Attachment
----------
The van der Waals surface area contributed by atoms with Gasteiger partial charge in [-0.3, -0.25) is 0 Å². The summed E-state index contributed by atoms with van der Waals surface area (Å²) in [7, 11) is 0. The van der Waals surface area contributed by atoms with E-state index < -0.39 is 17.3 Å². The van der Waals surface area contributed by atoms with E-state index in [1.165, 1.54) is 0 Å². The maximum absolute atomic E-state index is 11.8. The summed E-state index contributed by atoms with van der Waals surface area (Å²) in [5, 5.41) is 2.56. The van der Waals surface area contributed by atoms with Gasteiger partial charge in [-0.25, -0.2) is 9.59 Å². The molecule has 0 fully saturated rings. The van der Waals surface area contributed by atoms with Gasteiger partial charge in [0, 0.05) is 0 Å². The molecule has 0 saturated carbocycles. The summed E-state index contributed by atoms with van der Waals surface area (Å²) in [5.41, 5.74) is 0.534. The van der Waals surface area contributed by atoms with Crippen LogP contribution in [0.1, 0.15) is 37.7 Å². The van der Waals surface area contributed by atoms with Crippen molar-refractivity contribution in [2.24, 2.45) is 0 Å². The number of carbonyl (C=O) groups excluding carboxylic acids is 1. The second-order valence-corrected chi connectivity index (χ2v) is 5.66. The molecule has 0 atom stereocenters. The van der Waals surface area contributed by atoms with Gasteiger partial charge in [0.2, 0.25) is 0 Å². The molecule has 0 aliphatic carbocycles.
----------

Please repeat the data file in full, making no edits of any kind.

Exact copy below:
The van der Waals surface area contributed by atoms with Gasteiger partial charge in [-0.3, -0.25) is 0 Å². The summed E-state index contributed by atoms with van der Waals surface area (Å²) in [7, 11) is 0. The van der Waals surface area contributed by atoms with E-state index < -0.39 is 17.3 Å². The van der Waals surface area contributed by atoms with E-state index in [1.165, 1.54) is 0 Å². The maximum absolute atomic E-state index is 11.8. The summed E-state index contributed by atoms with van der Waals surface area (Å²) in [5, 5.41) is 2.56. The van der Waals surface area contributed by atoms with Gasteiger partial charge in [-0.25, -0.2) is 9.59 Å². The molecule has 0 fully saturated rings. The van der Waals surface area contributed by atoms with Gasteiger partial charge in [0, 0.05) is 0 Å². The molecule has 0 saturated carbocycles. The summed E-state index contributed by atoms with van der Waals surface area (Å²) in [5.41, 5.74) is 0.534. The van der Waals surface area contributed by atoms with Crippen LogP contribution in [0.1, 0.15) is 37.7 Å². The van der Waals surface area contributed by atoms with Crippen molar-refractivity contribution in [2.24, 2.45) is 0 Å². The number of carbonyl (C=O) groups excluding carboxylic acids is 1. The second-order valence-corrected chi connectivity index (χ2v) is 5.66. The molecule has 0 atom stereocenters. The van der Waals surface area contributed by atoms with Gasteiger partial charge in [0.2, 0.25) is 0 Å². The molecule has 0 aliphatic carbocycles.